The United States is blessed with numerous parks for people to enjoy. There are national parks, state parks, county parks and municipal parks which provide activities ranging from picnic tables to mountain climbing. There truly is something for everyone. We of course like to get out our trusty GPS  for geocaching and other stashing activities.

The west gate of Mt. Vernon

Here’s a view of George Washington’s Mt. Vernon that most people don’t see. This is the West Gate. In Washington’s day, this was the entrance to Mt. Vernon. All the trees you see were terraces and fields with crops and orchards. Washington rode out here almost every day to take it all in. Today, this view is seen from a quiet residential street intersection in Mt. Vernon, VA. and is not on the official tour. We found out about it – and hunted it down – through a geocache.

The very first national park was Yellowstone National Park which was established March 1, 1872 by President Ulysses S. Grant. The National Park System wasn’t established until August 25, 1916 under President Woodrow Wilson. There are currently 391 areas in the system which cover over 84 million acres in 49 states (nothing in Delaware), the District of Columbia and in US Territories American Samoa, Guam, Puerto Rico and the Virgin Islands.

Alphabetically the parks range from the Abraham Lincoln Birthplace to Zion National Park. Some of them are very well known such as the Grand Canyon and Yosemite.  Some are much lesser known such as Cowpens and Pea Ridge.  The largest national park is Wrangell-St Elias National Park and Preserve in Alaska. The smallest is Thaddeus Kosciuszko National Memorial in Pennsylvania.

In addition to National Parks, there are also National Monuments (Mt. Rushmore), National Military Parks (Gettysburg), National Historical Parks (Independence Hall), National Historical Sites (Ford’s Theater) and National Historical Trails (The Appalachian Trail). In recent years, the National Park System has logged well over 200 million visitors annually.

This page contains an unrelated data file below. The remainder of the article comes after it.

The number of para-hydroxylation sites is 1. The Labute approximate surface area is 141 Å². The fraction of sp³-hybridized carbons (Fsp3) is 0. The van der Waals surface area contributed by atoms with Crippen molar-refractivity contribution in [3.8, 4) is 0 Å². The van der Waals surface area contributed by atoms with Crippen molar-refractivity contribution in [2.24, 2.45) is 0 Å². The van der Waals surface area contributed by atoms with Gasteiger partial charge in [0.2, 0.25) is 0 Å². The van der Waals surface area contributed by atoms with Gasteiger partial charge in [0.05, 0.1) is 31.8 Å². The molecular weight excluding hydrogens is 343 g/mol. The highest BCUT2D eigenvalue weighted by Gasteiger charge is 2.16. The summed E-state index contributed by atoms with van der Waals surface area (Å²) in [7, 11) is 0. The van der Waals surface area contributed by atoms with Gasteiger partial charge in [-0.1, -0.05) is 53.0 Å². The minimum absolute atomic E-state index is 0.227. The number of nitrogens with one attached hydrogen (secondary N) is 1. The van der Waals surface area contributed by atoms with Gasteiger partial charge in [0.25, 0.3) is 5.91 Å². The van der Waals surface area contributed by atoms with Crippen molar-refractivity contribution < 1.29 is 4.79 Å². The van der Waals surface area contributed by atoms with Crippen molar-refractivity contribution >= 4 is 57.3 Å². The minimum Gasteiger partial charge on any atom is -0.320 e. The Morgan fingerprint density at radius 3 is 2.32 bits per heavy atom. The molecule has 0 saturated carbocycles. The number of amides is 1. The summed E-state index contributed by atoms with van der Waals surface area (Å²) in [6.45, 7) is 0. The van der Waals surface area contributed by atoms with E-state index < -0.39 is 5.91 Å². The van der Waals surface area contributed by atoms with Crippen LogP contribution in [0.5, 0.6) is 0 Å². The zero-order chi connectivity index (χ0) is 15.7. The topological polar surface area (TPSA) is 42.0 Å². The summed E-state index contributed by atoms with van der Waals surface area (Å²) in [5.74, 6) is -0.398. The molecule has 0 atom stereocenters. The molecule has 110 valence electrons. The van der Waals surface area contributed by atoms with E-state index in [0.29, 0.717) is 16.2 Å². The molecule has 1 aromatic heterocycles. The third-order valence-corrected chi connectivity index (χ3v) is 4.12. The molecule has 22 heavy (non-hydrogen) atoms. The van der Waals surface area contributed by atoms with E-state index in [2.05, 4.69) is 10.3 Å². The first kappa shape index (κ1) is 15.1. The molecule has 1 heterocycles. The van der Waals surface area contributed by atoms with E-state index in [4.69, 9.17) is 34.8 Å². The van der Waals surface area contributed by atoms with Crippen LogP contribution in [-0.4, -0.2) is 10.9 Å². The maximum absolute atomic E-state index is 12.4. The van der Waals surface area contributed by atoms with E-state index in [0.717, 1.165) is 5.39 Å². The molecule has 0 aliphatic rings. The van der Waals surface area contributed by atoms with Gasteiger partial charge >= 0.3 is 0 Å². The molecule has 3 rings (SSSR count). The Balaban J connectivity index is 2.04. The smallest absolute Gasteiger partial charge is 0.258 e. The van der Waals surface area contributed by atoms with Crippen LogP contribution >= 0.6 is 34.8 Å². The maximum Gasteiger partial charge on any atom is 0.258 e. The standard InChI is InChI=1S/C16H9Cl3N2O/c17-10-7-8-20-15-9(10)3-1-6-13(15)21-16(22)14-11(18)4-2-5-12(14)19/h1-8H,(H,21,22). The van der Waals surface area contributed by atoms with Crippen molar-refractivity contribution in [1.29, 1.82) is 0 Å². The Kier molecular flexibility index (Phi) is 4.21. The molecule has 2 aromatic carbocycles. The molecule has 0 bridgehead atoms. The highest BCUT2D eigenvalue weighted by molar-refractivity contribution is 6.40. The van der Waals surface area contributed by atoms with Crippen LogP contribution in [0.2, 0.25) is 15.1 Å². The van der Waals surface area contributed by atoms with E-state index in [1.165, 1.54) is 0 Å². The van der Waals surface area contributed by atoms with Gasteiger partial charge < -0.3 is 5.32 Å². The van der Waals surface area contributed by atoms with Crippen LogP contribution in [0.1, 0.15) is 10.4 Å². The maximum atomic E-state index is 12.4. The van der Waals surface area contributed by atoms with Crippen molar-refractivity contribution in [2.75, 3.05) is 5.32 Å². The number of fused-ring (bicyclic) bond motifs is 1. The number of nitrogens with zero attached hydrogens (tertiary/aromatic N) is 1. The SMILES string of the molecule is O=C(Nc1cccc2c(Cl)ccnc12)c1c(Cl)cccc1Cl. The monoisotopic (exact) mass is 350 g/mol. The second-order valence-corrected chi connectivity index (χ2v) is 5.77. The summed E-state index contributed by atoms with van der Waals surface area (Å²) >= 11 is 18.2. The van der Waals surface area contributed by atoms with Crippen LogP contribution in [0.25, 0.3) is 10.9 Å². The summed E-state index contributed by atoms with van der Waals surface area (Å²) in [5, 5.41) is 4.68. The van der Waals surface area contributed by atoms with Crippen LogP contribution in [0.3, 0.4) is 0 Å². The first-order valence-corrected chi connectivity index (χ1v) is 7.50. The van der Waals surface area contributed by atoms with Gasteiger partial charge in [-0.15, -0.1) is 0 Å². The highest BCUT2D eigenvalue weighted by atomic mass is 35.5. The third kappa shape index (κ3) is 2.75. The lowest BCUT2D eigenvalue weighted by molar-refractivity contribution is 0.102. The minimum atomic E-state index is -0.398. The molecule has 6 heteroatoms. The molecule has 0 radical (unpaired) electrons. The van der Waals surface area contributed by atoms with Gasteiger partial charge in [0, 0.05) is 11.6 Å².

All of this is run by the National Park Service. It does not permit traditional container caches in the parks but that doesn’t stop us. There are virtual caches, photo caches,  webcam caches, earth caches and waymarks which are equally challenging. They have the added benefits of being informative and educational. There are also geodashing points, where you can end up literally in the middle of nowhere. All these things will take you to parts of the park that are off the beaten path.

State, county and municipal parks are not so strict. With the explosive growth of geocaching in the last several years, it’s hard to find a park anywhere that doesn’t have at least one geocache in it. Even the tiny memorial parks have them. Many of these caches are quick park ‘n’ grabs but many will also take you as far in the wild as you want to go. We’ve canoed to several caches and rode on horseback to a cache in Butch Cassidy’s Hole-in-the-Wall in Wyoming. Historical markers abound in these parks and often the geocaches are designed around them. It’s a great way to explore and learn.

Geocaching and all that goes with it has brought us to some of the most interesting and beautiful out-of-the-way places in this country. It remains an unregulated activity which relies upon the participants to respect and protect the environment in which the caches are located. Please do your part to help preserve it for others to enjoy.

Cheers … The Cachemanian Devils